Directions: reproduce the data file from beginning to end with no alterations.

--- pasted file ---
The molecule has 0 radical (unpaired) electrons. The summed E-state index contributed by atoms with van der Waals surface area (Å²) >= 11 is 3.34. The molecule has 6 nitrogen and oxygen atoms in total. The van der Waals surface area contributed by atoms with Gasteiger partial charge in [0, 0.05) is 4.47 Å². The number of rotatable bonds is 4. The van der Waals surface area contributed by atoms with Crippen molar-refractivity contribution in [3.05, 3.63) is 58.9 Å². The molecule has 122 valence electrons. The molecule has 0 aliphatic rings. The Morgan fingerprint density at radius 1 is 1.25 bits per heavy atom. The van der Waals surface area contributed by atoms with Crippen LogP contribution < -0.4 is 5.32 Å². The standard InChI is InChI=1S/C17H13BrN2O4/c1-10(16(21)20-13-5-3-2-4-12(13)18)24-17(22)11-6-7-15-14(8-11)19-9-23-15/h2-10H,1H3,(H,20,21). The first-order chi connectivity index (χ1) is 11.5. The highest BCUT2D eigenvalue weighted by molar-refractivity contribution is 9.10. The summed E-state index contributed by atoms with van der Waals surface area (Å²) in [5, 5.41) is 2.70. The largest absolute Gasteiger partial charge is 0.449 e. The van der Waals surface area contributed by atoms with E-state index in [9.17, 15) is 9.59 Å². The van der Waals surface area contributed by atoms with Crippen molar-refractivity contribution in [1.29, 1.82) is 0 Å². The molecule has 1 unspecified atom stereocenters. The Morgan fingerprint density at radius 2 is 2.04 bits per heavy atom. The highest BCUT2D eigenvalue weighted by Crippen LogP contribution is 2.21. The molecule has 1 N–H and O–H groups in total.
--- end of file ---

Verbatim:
The molecule has 0 radical (unpaired) electrons. The summed E-state index contributed by atoms with van der Waals surface area (Å²) >= 11 is 3.34. The molecule has 6 nitrogen and oxygen atoms in total. The van der Waals surface area contributed by atoms with Gasteiger partial charge in [0, 0.05) is 4.47 Å². The number of rotatable bonds is 4. The van der Waals surface area contributed by atoms with Crippen molar-refractivity contribution in [3.05, 3.63) is 58.9 Å². The molecule has 122 valence electrons. The molecule has 0 aliphatic rings. The Morgan fingerprint density at radius 1 is 1.25 bits per heavy atom. The van der Waals surface area contributed by atoms with Crippen LogP contribution < -0.4 is 5.32 Å². The standard InChI is InChI=1S/C17H13BrN2O4/c1-10(16(21)20-13-5-3-2-4-12(13)18)24-17(22)11-6-7-15-14(8-11)19-9-23-15/h2-10H,1H3,(H,20,21). The first-order chi connectivity index (χ1) is 11.5. The highest BCUT2D eigenvalue weighted by molar-refractivity contribution is 9.10. The summed E-state index contributed by atoms with van der Waals surface area (Å²) in [5, 5.41) is 2.70. The largest absolute Gasteiger partial charge is 0.449 e. The van der Waals surface area contributed by atoms with E-state index in [9.17, 15) is 9.59 Å². The van der Waals surface area contributed by atoms with Crippen molar-refractivity contribution in [1.29, 1.82) is 0 Å². The molecule has 1 unspecified atom stereocenters. The Morgan fingerprint density at radius 2 is 2.04 bits per heavy atom. The highest BCUT2D eigenvalue weighted by Crippen LogP contribution is 2.21. The molecule has 1 N–H and O–H groups in total.